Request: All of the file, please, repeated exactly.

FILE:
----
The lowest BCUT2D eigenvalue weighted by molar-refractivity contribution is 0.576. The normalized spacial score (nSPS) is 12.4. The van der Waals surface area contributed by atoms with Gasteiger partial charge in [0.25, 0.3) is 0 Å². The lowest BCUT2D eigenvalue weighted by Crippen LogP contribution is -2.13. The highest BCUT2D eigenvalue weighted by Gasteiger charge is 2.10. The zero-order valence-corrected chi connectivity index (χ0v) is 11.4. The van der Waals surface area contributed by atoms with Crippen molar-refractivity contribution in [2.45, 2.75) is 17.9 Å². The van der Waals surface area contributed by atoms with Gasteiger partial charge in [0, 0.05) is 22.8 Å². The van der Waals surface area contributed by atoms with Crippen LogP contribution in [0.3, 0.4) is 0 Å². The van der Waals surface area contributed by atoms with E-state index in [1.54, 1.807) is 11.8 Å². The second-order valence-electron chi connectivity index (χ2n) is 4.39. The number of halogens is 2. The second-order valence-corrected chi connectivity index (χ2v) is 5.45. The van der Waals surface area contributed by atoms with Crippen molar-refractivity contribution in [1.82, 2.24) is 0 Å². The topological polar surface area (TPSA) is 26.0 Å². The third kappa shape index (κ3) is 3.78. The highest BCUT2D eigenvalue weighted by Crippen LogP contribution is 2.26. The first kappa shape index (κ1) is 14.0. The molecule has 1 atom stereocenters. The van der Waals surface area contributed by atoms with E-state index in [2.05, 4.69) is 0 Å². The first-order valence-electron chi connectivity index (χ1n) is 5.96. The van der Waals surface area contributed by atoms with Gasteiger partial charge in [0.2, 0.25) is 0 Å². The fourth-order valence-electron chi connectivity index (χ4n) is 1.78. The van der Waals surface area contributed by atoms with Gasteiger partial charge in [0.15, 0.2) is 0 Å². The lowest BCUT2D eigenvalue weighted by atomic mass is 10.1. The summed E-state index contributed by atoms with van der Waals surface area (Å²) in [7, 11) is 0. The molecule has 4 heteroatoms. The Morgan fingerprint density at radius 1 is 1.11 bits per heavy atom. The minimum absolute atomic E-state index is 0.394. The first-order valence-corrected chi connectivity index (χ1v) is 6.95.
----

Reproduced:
The lowest BCUT2D eigenvalue weighted by molar-refractivity contribution is 0.576. The normalized spacial score (nSPS) is 12.4. The van der Waals surface area contributed by atoms with Gasteiger partial charge in [0.25, 0.3) is 0 Å². The lowest BCUT2D eigenvalue weighted by Crippen LogP contribution is -2.13. The highest BCUT2D eigenvalue weighted by Gasteiger charge is 2.10. The zero-order valence-corrected chi connectivity index (χ0v) is 11.4. The van der Waals surface area contributed by atoms with Crippen molar-refractivity contribution in [2.45, 2.75) is 17.9 Å². The van der Waals surface area contributed by atoms with Gasteiger partial charge in [0, 0.05) is 22.8 Å². The van der Waals surface area contributed by atoms with Crippen LogP contribution in [0.3, 0.4) is 0 Å². The van der Waals surface area contributed by atoms with E-state index in [1.54, 1.807) is 11.8 Å². The second-order valence-electron chi connectivity index (χ2n) is 4.39. The number of halogens is 2. The second-order valence-corrected chi connectivity index (χ2v) is 5.45. The van der Waals surface area contributed by atoms with Crippen molar-refractivity contribution in [1.82, 2.24) is 0 Å². The topological polar surface area (TPSA) is 26.0 Å². The third kappa shape index (κ3) is 3.78. The highest BCUT2D eigenvalue weighted by Crippen LogP contribution is 2.26. The first kappa shape index (κ1) is 14.0. The molecule has 1 atom stereocenters. The van der Waals surface area contributed by atoms with E-state index in [2.05, 4.69) is 0 Å². The first-order valence-electron chi connectivity index (χ1n) is 5.96. The van der Waals surface area contributed by atoms with Gasteiger partial charge in [0.2, 0.25) is 0 Å². The fourth-order valence-electron chi connectivity index (χ4n) is 1.78. The van der Waals surface area contributed by atoms with Gasteiger partial charge in [0.15, 0.2) is 0 Å². The lowest BCUT2D eigenvalue weighted by atomic mass is 10.1. The summed E-state index contributed by atoms with van der Waals surface area (Å²) in [7, 11) is 0. The molecule has 4 heteroatoms. The Morgan fingerprint density at radius 1 is 1.11 bits per heavy atom. The minimum absolute atomic E-state index is 0.394. The first-order valence-corrected chi connectivity index (χ1v) is 6.95.